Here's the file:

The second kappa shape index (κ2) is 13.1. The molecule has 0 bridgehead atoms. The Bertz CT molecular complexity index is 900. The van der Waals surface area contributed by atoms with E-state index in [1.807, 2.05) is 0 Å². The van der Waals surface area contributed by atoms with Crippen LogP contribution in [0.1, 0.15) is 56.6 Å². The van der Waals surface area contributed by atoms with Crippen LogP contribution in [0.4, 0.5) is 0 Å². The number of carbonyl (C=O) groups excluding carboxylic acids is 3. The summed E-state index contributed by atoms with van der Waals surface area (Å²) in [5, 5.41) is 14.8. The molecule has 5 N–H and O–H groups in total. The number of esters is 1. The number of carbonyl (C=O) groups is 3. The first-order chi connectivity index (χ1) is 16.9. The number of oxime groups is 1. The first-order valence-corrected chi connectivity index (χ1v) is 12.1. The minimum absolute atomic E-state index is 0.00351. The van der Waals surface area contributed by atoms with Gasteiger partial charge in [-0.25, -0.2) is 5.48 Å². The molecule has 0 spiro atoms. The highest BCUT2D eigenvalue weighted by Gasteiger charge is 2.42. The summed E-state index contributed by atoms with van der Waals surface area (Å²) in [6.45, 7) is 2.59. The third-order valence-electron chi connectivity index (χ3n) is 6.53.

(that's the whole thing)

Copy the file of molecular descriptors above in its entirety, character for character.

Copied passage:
The second kappa shape index (κ2) is 13.1. The molecule has 0 bridgehead atoms. The Bertz CT molecular complexity index is 900. The van der Waals surface area contributed by atoms with E-state index in [1.807, 2.05) is 0 Å². The van der Waals surface area contributed by atoms with Crippen LogP contribution in [0.1, 0.15) is 56.6 Å². The van der Waals surface area contributed by atoms with Crippen LogP contribution in [0.4, 0.5) is 0 Å². The number of carbonyl (C=O) groups excluding carboxylic acids is 3. The summed E-state index contributed by atoms with van der Waals surface area (Å²) in [5, 5.41) is 14.8. The molecule has 5 N–H and O–H groups in total. The number of esters is 1. The number of carbonyl (C=O) groups is 3. The first-order chi connectivity index (χ1) is 16.9. The number of oxime groups is 1. The first-order valence-corrected chi connectivity index (χ1v) is 12.1. The minimum absolute atomic E-state index is 0.00351. The van der Waals surface area contributed by atoms with Gasteiger partial charge in [-0.25, -0.2) is 5.48 Å². The molecule has 0 spiro atoms. The highest BCUT2D eigenvalue weighted by Gasteiger charge is 2.42. The summed E-state index contributed by atoms with van der Waals surface area (Å²) in [6.45, 7) is 2.59. The third-order valence-electron chi connectivity index (χ3n) is 6.53.